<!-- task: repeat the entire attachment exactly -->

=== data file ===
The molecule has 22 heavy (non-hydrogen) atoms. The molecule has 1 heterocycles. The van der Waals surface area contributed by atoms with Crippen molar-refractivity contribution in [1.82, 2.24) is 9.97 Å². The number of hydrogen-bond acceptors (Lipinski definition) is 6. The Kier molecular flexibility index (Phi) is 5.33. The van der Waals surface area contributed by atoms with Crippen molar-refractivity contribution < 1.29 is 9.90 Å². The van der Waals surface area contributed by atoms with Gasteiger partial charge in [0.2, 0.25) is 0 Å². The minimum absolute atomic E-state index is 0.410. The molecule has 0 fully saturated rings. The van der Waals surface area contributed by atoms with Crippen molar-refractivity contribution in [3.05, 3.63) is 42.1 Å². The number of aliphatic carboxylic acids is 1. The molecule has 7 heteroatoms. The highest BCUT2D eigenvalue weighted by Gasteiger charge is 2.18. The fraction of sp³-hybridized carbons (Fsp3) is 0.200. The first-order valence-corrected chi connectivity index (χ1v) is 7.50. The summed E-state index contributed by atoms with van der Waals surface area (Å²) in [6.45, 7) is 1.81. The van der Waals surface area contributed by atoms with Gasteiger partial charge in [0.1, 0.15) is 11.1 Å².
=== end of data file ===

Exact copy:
The molecule has 22 heavy (non-hydrogen) atoms. The molecule has 1 heterocycles. The van der Waals surface area contributed by atoms with Crippen molar-refractivity contribution in [1.82, 2.24) is 9.97 Å². The number of hydrogen-bond acceptors (Lipinski definition) is 6. The Kier molecular flexibility index (Phi) is 5.33. The van der Waals surface area contributed by atoms with Crippen molar-refractivity contribution < 1.29 is 9.90 Å². The van der Waals surface area contributed by atoms with Gasteiger partial charge in [0.2, 0.25) is 0 Å². The minimum absolute atomic E-state index is 0.410. The molecule has 0 fully saturated rings. The van der Waals surface area contributed by atoms with Crippen molar-refractivity contribution in [3.05, 3.63) is 42.1 Å². The number of aliphatic carboxylic acids is 1. The molecule has 7 heteroatoms. The highest BCUT2D eigenvalue weighted by Gasteiger charge is 2.18. The fraction of sp³-hybridized carbons (Fsp3) is 0.200. The first-order valence-corrected chi connectivity index (χ1v) is 7.50. The summed E-state index contributed by atoms with van der Waals surface area (Å²) in [6.45, 7) is 1.81. The van der Waals surface area contributed by atoms with Gasteiger partial charge in [0.1, 0.15) is 11.1 Å².